Rorschach. In his travels, natives in such disparate locales as
Hong Kong, Istanbul, Guadalajara and Maui would often
mistake him for one of their own. A gay friend had once told
Lee he looked like the product of a marriage between the actors
Sylvester Stallone and B.D. Wong.
“So…ahh…they sent me down to cover the dead judge,” Lee
explained. “What‟s her name? Is it Gilbert?”
“You asking me to confirm the story, right, Scoop?” said the
woman. “Don‟t try to bullshit me now.”
Lee glanced at his watch. He was out of time for bullshitting
or anything else. His only hope was the direct approach.
“Okay,” he said. “You‟ve got it right. I‟ve got a deadline in
ten minutes. I‟m desperate to confirm the story.”
She thought for a minute.
“Okay, Scoop. You‟re right. The law clerk of Judge Miriam
Gilbert found the judge dead in her chambers when she got to
work this morning. We don‟t know the cause of death. Stick
around, I‟ll probably have more in thirty.”
“I‟ll be here,” said Lee as he walked toward the nearest pay
phone, scribbling on his notepad as he went. “And thanks. Say,
what‟s your name?”
“Detective Bobbie Connors. Spelled like the tennis player.”
“ENZO!” THE VOICE of Ray Pilmann burst through the
telephone and into his head.
“Ray!” Lee replied. From the bank of telephones at one end,
the third-floor corridor of the San Francisco Hall of Justice
seemed like a massive tunnel. Looking toward the opposite end
more than a city block away, Lee could see a cross section of
the city‟s citizenry, bored jurors, anxious defendants and tired
lawyers waiting on the plain wood benches that lined the
dungeon-like corridor.
Lee noticed a few heads turn his way. It sounded like
Pilmann was at his apoplectic worst. Some of the reporters had
actually started a pool, betting on the time of day that Pilmann
finally would have a coronary. Lee considered it wishful
thinking, like throwing money into a wishing well. He had
contributed thirty bucks.
“What kind of bullshit story was that about the judge…
whatshername?” said Pilmann
“Yeah. What is this bullshit?”
“It‟s called deadline reporting, Ray. You knew the situation.
It‟s called busting my ass to get any kind of story at all.”
“Yeah. But what did she die from? Was she killed? Did she
kill herself? You can‟t tell from this story. Was she hacked to
death or did she choke on a piece of meat? What‟s the story for
the next edition?”
Christ, thought Lee. The story was turning into a four-alarm
disaster. The next edition?
“Uhh…well…it looks like natural causes,” said Lee. “No
obvious signs of violence or trauma. She was at her desk. It
looks like she had a heart attack or a stroke or something.”
“Natural causes?” said Pilmann. “What about suicide? She
was a widow, right? Was she depressed?”
“Her husband died - I don‟t know - years ago,” said Lee.
“Her clerk said she seemed fine. There was no note.”
“What about drugs? Did they find any drugs?”
Lee delayed answering for a few seconds. “They found half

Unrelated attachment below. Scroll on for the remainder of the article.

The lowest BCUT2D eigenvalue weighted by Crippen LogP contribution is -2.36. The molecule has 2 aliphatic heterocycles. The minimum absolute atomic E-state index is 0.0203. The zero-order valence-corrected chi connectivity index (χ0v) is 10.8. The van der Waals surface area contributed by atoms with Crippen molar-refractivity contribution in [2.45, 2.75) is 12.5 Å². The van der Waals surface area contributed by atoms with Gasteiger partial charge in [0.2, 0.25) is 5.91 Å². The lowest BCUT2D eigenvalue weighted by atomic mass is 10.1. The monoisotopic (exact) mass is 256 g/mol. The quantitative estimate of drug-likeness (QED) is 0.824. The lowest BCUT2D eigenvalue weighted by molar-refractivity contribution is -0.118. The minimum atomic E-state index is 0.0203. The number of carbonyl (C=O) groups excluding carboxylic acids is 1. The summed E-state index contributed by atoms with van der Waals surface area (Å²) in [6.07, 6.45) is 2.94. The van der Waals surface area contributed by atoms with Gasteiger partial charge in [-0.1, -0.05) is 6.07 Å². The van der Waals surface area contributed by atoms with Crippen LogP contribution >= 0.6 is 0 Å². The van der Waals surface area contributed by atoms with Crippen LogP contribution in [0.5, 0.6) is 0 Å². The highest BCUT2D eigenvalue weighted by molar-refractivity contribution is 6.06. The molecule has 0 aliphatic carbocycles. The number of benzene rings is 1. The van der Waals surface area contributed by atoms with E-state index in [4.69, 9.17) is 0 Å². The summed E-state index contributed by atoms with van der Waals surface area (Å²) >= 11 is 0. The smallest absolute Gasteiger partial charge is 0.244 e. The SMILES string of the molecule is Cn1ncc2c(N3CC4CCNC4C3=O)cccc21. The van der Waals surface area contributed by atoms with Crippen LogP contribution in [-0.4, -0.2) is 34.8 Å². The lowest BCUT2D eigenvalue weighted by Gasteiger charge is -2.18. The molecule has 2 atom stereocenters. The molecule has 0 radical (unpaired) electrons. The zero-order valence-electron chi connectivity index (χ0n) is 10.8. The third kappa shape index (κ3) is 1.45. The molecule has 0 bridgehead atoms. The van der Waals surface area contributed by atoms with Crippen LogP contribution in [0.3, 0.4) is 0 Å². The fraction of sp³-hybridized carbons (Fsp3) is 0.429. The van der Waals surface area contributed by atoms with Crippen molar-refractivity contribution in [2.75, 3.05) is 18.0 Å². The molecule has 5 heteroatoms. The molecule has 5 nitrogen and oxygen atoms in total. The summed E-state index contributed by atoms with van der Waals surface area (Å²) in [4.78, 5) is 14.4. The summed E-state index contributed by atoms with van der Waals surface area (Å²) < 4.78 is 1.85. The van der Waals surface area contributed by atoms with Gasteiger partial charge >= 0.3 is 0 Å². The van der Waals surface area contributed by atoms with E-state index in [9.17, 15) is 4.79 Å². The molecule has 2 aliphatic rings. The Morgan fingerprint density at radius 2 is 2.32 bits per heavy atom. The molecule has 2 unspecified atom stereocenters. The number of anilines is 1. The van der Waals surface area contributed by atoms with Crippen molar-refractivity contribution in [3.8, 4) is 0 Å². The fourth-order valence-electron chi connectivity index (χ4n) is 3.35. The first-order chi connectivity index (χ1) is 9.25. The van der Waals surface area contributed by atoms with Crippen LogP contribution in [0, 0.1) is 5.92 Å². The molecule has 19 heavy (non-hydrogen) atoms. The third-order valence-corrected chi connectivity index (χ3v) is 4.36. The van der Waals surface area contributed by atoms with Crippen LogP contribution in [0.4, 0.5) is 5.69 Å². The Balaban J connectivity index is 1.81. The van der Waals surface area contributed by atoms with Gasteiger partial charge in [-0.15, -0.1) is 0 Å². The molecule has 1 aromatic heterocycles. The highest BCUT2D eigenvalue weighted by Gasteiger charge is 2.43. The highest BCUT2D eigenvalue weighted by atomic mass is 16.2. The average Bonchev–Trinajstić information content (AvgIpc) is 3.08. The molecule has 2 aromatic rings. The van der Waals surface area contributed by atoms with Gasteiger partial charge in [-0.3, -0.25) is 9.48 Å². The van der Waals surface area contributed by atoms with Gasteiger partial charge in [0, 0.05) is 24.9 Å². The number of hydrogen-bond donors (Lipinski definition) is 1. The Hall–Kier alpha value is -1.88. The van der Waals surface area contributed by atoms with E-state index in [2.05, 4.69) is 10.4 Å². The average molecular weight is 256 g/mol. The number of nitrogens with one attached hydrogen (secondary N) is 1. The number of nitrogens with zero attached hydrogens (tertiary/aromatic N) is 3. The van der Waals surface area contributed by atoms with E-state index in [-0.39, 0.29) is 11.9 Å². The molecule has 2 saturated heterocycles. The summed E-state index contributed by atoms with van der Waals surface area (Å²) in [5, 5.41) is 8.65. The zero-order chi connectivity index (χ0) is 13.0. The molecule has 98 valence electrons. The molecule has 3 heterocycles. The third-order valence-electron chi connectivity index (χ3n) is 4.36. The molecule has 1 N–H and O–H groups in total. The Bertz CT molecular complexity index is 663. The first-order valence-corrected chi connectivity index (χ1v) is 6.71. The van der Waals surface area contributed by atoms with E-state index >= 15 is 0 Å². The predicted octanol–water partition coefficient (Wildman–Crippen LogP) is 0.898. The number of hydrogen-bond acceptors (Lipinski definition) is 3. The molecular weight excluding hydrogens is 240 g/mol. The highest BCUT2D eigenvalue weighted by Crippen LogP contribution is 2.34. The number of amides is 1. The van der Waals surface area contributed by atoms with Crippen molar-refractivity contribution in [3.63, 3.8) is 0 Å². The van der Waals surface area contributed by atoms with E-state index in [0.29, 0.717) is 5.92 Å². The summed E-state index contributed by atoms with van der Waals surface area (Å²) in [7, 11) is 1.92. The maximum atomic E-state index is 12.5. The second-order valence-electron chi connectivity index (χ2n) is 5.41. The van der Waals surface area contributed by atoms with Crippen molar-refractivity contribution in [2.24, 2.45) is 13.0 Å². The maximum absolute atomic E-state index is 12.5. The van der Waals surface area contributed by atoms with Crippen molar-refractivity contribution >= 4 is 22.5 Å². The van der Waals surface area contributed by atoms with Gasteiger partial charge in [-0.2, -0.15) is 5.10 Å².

a bottle of Darvon in her purse,” he finally admitted.
“What?” yelled Pilmann. “They find drugs and you aren‟t
going to write about it?”
“C‟mon, Ray. It‟s Darvon, a prescription painkiller. A lot of
people use it. Besides, it was more than half full. If she wanted
to kill herself, why leave most of the bottle?”
“Half empty, half full! What is this, a goddamn riddle?”
Pilmann was shouting now. “It sounds like suicide to me! She‟s
lonely! On the bench all day! Married to her work! No one to go
home to at night! You got to work in the goddamn drugs! Get
the suicide angle and have it ready for the next edition!”
“Do you want me to announce the Second Coming, too?”
said Lee.
“Yeah! If you got time, yeah! But get this fucking story
first!” Pilmann slammed down the phone. Lee sighed, then
banged his hand against the faux marble partition harder than he
intended. The sound echoed down the dim corridor and more
people looked his way. Lee put in a quarter to call back the
paper. He still wasn‟t sure when the next deadline was.
Chapter 3
THE FIRST THING that Lee noticed about Sarah Armstrong
when he returned to the News newsroom from an extended
coffee break was the way she primped her hair, running her
hand through the short brown hair styled to slant along her
forehead and graze her left eye. She had high cheekbones,
almost a model‟s face. He guessed that she had a smile that
could light up a room. But, Lee could tell he‟d have to wait to
see it – if he ever did - because her lips were compressed in a
manner that suggested impatience, annoyance or both. Her eyes
were gray, luminous yet direct. Lee guessed she could be hell on
department store clerks and uncooperative reporters.
The other thing that Lee noticed was that she was sitting in
his chair. Seeing a stranger sitting at his desk amid the clutter of
notepads, phone messages, press releases, and with the partially
written story about the pierced-body parts record holder on the
computer screen, made him nervous.